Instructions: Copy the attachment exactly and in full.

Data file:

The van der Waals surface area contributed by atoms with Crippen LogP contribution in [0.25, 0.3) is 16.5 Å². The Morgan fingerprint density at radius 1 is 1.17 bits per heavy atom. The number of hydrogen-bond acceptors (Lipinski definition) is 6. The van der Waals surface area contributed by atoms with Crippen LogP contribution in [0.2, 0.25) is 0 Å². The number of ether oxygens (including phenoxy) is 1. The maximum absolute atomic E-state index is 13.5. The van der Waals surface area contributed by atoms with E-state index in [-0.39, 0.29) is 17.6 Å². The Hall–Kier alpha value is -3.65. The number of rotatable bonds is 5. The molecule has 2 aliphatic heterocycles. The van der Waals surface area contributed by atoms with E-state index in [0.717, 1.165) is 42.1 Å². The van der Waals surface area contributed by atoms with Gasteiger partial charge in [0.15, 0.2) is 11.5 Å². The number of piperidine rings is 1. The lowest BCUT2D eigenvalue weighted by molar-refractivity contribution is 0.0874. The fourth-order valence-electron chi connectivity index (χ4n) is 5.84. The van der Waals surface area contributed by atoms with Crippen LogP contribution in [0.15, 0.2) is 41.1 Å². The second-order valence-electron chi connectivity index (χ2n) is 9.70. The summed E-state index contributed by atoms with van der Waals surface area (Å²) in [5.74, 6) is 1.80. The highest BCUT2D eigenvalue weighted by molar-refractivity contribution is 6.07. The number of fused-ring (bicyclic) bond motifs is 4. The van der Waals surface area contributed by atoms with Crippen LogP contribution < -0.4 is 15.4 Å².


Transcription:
The van der Waals surface area contributed by atoms with Crippen LogP contribution in [0.25, 0.3) is 16.5 Å². The Morgan fingerprint density at radius 1 is 1.17 bits per heavy atom. The number of hydrogen-bond acceptors (Lipinski definition) is 6. The van der Waals surface area contributed by atoms with Crippen LogP contribution in [0.2, 0.25) is 0 Å². The number of ether oxygens (including phenoxy) is 1. The maximum absolute atomic E-state index is 13.5. The van der Waals surface area contributed by atoms with E-state index in [-0.39, 0.29) is 17.6 Å². The Hall–Kier alpha value is -3.65. The number of rotatable bonds is 5. The molecule has 2 aliphatic heterocycles. The van der Waals surface area contributed by atoms with E-state index in [0.717, 1.165) is 42.1 Å². The van der Waals surface area contributed by atoms with Gasteiger partial charge in [0.15, 0.2) is 11.5 Å². The number of piperidine rings is 1. The lowest BCUT2D eigenvalue weighted by molar-refractivity contribution is 0.0874. The fourth-order valence-electron chi connectivity index (χ4n) is 5.84. The van der Waals surface area contributed by atoms with Crippen LogP contribution in [0.15, 0.2) is 41.1 Å². The second-order valence-electron chi connectivity index (χ2n) is 9.70. The summed E-state index contributed by atoms with van der Waals surface area (Å²) in [5.74, 6) is 1.80. The highest BCUT2D eigenvalue weighted by molar-refractivity contribution is 6.07. The number of fused-ring (bicyclic) bond motifs is 4. The van der Waals surface area contributed by atoms with Crippen LogP contribution < -0.4 is 15.4 Å².